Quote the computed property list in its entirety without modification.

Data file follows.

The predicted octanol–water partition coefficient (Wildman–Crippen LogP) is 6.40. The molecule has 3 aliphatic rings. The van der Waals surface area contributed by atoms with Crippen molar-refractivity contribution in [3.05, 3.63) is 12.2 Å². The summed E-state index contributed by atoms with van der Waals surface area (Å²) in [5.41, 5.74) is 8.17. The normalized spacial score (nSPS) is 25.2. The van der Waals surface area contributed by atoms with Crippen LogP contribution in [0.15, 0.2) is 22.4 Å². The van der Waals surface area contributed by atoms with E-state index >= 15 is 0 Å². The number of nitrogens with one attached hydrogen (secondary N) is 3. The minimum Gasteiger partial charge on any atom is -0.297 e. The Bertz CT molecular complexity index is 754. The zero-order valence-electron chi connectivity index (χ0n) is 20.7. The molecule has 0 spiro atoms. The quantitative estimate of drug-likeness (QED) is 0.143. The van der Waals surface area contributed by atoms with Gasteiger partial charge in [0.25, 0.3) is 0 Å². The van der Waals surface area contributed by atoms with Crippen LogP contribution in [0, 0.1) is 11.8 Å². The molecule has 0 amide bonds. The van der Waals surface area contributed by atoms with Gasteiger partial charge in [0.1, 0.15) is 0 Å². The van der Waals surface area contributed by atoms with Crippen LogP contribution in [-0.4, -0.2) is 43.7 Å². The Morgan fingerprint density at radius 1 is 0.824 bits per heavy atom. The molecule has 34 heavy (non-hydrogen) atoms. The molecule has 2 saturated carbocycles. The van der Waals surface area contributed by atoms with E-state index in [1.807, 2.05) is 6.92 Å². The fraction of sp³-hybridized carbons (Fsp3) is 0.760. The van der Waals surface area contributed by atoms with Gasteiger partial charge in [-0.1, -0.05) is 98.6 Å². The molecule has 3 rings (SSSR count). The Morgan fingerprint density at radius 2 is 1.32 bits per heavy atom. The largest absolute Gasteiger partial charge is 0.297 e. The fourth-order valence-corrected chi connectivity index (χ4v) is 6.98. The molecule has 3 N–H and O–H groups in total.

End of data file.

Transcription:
The predicted octanol–water partition coefficient (Wildman–Crippen LogP) is 6.40. The molecule has 3 aliphatic rings. The van der Waals surface area contributed by atoms with Crippen molar-refractivity contribution in [3.05, 3.63) is 12.2 Å². The summed E-state index contributed by atoms with van der Waals surface area (Å²) in [5.41, 5.74) is 8.17. The normalized spacial score (nSPS) is 25.2. The van der Waals surface area contributed by atoms with Crippen LogP contribution in [0.15, 0.2) is 22.4 Å². The van der Waals surface area contributed by atoms with E-state index >= 15 is 0 Å². The number of nitrogens with one attached hydrogen (secondary N) is 3. The minimum Gasteiger partial charge on any atom is -0.297 e. The Bertz CT molecular complexity index is 754. The zero-order valence-electron chi connectivity index (χ0n) is 20.7. The molecule has 0 spiro atoms. The quantitative estimate of drug-likeness (QED) is 0.143. The van der Waals surface area contributed by atoms with Gasteiger partial charge in [0.25, 0.3) is 0 Å². The van der Waals surface area contributed by atoms with Crippen LogP contribution in [0, 0.1) is 11.8 Å². The molecule has 0 amide bonds. The van der Waals surface area contributed by atoms with Gasteiger partial charge in [0.1, 0.15) is 0 Å². The van der Waals surface area contributed by atoms with Crippen LogP contribution in [-0.4, -0.2) is 43.7 Å². The Morgan fingerprint density at radius 1 is 0.824 bits per heavy atom. The molecule has 34 heavy (non-hydrogen) atoms. The molecule has 2 saturated carbocycles. The van der Waals surface area contributed by atoms with E-state index in [1.807, 2.05) is 6.92 Å². The fraction of sp³-hybridized carbons (Fsp3) is 0.760. The van der Waals surface area contributed by atoms with Gasteiger partial charge in [-0.1, -0.05) is 98.6 Å². The molecule has 3 rings (SSSR count). The Morgan fingerprint density at radius 2 is 1.32 bits per heavy atom. The largest absolute Gasteiger partial charge is 0.297 e. The fourth-order valence-corrected chi connectivity index (χ4v) is 6.98. The molecule has 3 N–H and O–H groups in total.